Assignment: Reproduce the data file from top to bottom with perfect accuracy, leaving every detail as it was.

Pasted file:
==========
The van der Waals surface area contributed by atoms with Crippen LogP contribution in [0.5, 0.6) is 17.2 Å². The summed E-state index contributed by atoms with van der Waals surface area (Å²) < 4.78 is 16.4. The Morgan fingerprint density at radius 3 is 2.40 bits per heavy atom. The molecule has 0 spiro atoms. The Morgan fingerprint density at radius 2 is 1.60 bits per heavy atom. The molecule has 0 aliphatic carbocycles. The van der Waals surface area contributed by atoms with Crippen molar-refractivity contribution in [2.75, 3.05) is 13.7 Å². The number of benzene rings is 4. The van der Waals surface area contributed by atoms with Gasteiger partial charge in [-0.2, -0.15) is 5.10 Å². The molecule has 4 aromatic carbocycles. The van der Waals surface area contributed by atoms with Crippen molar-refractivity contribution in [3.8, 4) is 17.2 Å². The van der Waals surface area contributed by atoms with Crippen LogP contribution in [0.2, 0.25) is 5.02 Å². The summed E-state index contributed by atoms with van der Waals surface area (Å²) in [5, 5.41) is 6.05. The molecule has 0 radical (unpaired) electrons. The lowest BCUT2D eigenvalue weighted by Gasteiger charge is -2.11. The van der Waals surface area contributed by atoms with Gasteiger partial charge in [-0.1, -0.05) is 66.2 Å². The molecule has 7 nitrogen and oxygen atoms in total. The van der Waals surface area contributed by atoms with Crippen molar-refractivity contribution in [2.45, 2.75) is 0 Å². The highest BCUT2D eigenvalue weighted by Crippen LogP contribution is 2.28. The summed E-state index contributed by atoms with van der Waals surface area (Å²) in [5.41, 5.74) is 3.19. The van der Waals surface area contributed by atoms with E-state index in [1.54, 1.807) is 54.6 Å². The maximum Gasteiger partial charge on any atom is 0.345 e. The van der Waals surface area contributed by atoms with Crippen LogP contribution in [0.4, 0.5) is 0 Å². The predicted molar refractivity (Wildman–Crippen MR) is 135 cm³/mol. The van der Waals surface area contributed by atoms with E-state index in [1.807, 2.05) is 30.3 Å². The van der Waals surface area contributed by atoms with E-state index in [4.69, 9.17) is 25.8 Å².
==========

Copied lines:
The van der Waals surface area contributed by atoms with Crippen LogP contribution in [0.5, 0.6) is 17.2 Å². The summed E-state index contributed by atoms with van der Waals surface area (Å²) < 4.78 is 16.4. The Morgan fingerprint density at radius 3 is 2.40 bits per heavy atom. The molecule has 0 spiro atoms. The Morgan fingerprint density at radius 2 is 1.60 bits per heavy atom. The molecule has 0 aliphatic carbocycles. The van der Waals surface area contributed by atoms with Crippen molar-refractivity contribution in [2.75, 3.05) is 13.7 Å². The number of benzene rings is 4. The van der Waals surface area contributed by atoms with Gasteiger partial charge in [-0.2, -0.15) is 5.10 Å². The molecule has 4 aromatic carbocycles. The van der Waals surface area contributed by atoms with Crippen molar-refractivity contribution in [3.8, 4) is 17.2 Å². The van der Waals surface area contributed by atoms with Crippen LogP contribution in [0.2, 0.25) is 5.02 Å². The summed E-state index contributed by atoms with van der Waals surface area (Å²) in [5, 5.41) is 6.05. The molecule has 0 radical (unpaired) electrons. The lowest BCUT2D eigenvalue weighted by Gasteiger charge is -2.11. The van der Waals surface area contributed by atoms with Gasteiger partial charge in [-0.1, -0.05) is 66.2 Å². The molecule has 7 nitrogen and oxygen atoms in total. The van der Waals surface area contributed by atoms with Crippen molar-refractivity contribution in [2.45, 2.75) is 0 Å². The highest BCUT2D eigenvalue weighted by Crippen LogP contribution is 2.28. The summed E-state index contributed by atoms with van der Waals surface area (Å²) in [5.41, 5.74) is 3.19. The van der Waals surface area contributed by atoms with E-state index in [1.54, 1.807) is 54.6 Å². The maximum Gasteiger partial charge on any atom is 0.345 e. The van der Waals surface area contributed by atoms with Crippen LogP contribution in [0.4, 0.5) is 0 Å². The predicted molar refractivity (Wildman–Crippen MR) is 135 cm³/mol. The van der Waals surface area contributed by atoms with E-state index in [1.807, 2.05) is 30.3 Å². The van der Waals surface area contributed by atoms with E-state index in [4.69, 9.17) is 25.8 Å².